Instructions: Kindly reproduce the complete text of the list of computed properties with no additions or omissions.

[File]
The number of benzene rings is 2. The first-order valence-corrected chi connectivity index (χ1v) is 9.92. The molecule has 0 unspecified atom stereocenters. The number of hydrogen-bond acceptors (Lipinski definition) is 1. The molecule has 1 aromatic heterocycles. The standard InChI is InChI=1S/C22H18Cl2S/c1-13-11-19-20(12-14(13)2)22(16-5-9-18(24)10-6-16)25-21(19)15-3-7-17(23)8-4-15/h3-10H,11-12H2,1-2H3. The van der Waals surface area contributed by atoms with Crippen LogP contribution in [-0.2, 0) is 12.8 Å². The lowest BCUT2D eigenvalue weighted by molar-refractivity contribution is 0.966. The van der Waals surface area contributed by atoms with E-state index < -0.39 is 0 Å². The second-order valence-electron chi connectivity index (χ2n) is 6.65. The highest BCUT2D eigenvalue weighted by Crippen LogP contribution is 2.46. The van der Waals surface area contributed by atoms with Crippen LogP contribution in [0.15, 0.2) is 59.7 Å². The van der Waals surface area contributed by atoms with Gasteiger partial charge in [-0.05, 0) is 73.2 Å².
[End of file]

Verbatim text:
The number of benzene rings is 2. The first-order valence-corrected chi connectivity index (χ1v) is 9.92. The molecule has 0 unspecified atom stereocenters. The number of hydrogen-bond acceptors (Lipinski definition) is 1. The molecule has 1 aromatic heterocycles. The standard InChI is InChI=1S/C22H18Cl2S/c1-13-11-19-20(12-14(13)2)22(16-5-9-18(24)10-6-16)25-21(19)15-3-7-17(23)8-4-15/h3-10H,11-12H2,1-2H3. The van der Waals surface area contributed by atoms with Crippen LogP contribution in [-0.2, 0) is 12.8 Å². The lowest BCUT2D eigenvalue weighted by molar-refractivity contribution is 0.966. The van der Waals surface area contributed by atoms with E-state index < -0.39 is 0 Å². The second-order valence-electron chi connectivity index (χ2n) is 6.65. The highest BCUT2D eigenvalue weighted by Crippen LogP contribution is 2.46. The van der Waals surface area contributed by atoms with Crippen LogP contribution in [0.15, 0.2) is 59.7 Å². The van der Waals surface area contributed by atoms with Gasteiger partial charge in [-0.05, 0) is 73.2 Å².